While noting that Stata does not shy away from holding its own initiatives up to data should not surprise, a summary report on the initial six months of Stata's YouTube Channel usage might interest readers. If there is any surprise in a summary (and descriptive) blog post (here), perhaps it's the degree to which this project is succeeding. What Stata is doing is certainly generating interest (thus far, anyway) and I assume we'll see similar efforts by others in the near future.
I just finished posting some data and documentation on the Dataverse Network. This is a wonderful -- and remarkably easy to use -- resource that provides scholars with a virtual archive for their data. It allows you to make your data publicly available in a permanent format with a stable URL -- useful if, for example, you change institutions. You can even incorporate links to your data into your own website, branding the material as your own, without having to worry about hosting and maintaining it. If other scholars use or rely on your data, there is a formal citation that they can use, giving you appropriate scholarly credit.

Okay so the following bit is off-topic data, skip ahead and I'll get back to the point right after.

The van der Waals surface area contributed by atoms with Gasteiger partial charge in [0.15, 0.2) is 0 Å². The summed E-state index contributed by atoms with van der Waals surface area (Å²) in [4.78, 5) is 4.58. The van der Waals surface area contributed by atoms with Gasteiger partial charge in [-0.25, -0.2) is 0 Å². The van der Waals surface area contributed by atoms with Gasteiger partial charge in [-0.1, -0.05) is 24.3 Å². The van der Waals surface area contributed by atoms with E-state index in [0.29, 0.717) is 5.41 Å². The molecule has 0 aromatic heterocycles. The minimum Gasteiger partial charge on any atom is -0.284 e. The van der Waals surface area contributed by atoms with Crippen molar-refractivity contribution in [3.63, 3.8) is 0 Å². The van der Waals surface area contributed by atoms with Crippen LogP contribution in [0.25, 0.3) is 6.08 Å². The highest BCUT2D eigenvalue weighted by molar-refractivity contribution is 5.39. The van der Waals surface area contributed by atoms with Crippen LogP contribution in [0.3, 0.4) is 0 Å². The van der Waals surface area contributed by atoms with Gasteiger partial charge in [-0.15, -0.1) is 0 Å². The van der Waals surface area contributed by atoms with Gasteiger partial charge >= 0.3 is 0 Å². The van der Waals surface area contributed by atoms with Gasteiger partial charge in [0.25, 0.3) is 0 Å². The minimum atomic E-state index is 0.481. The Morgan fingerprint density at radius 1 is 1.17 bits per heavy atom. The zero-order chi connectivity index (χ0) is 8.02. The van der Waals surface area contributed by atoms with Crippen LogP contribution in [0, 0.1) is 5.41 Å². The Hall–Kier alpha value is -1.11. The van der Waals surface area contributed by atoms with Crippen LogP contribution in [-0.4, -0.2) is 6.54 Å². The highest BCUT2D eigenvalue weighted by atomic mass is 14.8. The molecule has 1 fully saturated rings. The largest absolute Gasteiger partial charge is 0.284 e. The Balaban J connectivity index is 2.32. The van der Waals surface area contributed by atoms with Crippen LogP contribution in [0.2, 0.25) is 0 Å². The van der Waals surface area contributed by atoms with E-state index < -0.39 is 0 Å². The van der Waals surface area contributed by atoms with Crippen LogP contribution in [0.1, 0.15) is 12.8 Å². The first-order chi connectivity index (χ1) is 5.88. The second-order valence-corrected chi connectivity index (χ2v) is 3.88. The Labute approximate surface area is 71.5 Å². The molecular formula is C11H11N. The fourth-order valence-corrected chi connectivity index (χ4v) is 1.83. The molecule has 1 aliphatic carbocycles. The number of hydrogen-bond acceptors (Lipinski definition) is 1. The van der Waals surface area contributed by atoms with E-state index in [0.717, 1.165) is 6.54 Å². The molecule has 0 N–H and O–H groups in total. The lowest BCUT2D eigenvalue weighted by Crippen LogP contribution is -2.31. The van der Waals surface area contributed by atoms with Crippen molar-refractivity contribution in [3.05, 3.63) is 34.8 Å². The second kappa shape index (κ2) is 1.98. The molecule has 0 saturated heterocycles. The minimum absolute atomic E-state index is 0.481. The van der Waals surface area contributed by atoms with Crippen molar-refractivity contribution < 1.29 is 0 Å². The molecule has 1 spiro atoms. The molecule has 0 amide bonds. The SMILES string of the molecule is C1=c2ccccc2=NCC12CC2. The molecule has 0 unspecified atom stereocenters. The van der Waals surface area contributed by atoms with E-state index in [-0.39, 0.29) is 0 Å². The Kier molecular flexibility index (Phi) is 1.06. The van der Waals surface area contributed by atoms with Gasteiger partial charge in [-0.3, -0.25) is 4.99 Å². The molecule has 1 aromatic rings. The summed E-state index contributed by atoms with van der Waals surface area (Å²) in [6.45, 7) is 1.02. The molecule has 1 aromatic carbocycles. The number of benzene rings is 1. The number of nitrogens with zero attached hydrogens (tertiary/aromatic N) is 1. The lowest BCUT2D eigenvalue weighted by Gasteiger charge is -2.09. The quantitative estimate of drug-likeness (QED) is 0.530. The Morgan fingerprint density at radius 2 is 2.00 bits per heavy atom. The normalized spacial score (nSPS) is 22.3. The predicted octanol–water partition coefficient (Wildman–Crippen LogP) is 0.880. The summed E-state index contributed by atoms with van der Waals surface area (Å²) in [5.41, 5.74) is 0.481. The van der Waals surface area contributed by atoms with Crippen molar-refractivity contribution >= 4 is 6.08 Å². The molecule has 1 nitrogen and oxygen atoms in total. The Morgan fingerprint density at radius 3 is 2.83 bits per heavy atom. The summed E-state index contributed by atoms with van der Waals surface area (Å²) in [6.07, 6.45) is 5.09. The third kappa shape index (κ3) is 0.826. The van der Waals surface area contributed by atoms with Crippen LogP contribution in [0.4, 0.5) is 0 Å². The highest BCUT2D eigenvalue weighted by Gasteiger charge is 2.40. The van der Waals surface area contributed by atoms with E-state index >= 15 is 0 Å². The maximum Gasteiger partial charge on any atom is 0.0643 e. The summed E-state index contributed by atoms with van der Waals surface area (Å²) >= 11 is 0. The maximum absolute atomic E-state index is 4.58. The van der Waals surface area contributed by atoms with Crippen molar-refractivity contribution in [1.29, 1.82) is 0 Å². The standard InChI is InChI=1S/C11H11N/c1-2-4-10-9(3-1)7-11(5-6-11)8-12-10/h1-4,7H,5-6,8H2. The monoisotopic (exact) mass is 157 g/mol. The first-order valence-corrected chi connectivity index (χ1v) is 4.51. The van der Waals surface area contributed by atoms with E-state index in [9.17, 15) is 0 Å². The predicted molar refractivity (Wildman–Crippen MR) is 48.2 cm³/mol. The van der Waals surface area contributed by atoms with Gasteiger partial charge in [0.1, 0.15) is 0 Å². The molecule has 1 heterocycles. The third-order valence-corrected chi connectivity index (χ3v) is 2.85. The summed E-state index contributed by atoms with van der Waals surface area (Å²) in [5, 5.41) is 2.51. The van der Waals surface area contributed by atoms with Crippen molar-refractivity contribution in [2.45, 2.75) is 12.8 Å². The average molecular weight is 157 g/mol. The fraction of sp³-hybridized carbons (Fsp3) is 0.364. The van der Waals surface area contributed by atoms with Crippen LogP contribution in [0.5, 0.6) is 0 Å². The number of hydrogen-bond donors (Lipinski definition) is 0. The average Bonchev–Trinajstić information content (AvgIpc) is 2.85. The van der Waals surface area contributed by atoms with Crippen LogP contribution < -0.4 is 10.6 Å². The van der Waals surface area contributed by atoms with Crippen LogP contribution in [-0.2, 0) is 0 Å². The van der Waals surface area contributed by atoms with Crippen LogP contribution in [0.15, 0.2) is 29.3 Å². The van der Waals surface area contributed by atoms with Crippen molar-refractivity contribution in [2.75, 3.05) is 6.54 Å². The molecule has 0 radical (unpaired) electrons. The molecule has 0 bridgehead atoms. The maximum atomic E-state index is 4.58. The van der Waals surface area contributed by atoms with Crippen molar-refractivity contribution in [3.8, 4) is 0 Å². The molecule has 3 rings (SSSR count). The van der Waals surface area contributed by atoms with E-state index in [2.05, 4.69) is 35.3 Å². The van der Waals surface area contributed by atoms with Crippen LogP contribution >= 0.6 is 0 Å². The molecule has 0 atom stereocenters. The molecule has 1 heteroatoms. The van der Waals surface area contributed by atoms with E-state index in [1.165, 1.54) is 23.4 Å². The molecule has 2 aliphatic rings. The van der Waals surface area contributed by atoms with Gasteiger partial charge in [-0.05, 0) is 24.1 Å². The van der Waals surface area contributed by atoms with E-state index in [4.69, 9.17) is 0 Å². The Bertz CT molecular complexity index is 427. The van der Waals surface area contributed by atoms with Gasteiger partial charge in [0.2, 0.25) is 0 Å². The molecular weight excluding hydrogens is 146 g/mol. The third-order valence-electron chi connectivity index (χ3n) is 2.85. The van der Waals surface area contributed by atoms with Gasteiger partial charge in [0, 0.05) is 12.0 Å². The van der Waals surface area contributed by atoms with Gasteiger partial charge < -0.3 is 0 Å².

And of course the Dataverse is a great resource for scholars who might want to replicate other people's work or rely on their data. Thanks to Harvard's Institute for Quantitative Social Science for creating and making available this resource. You can read more about it here, in a post by Gary King at the Social Science Statistics Blog.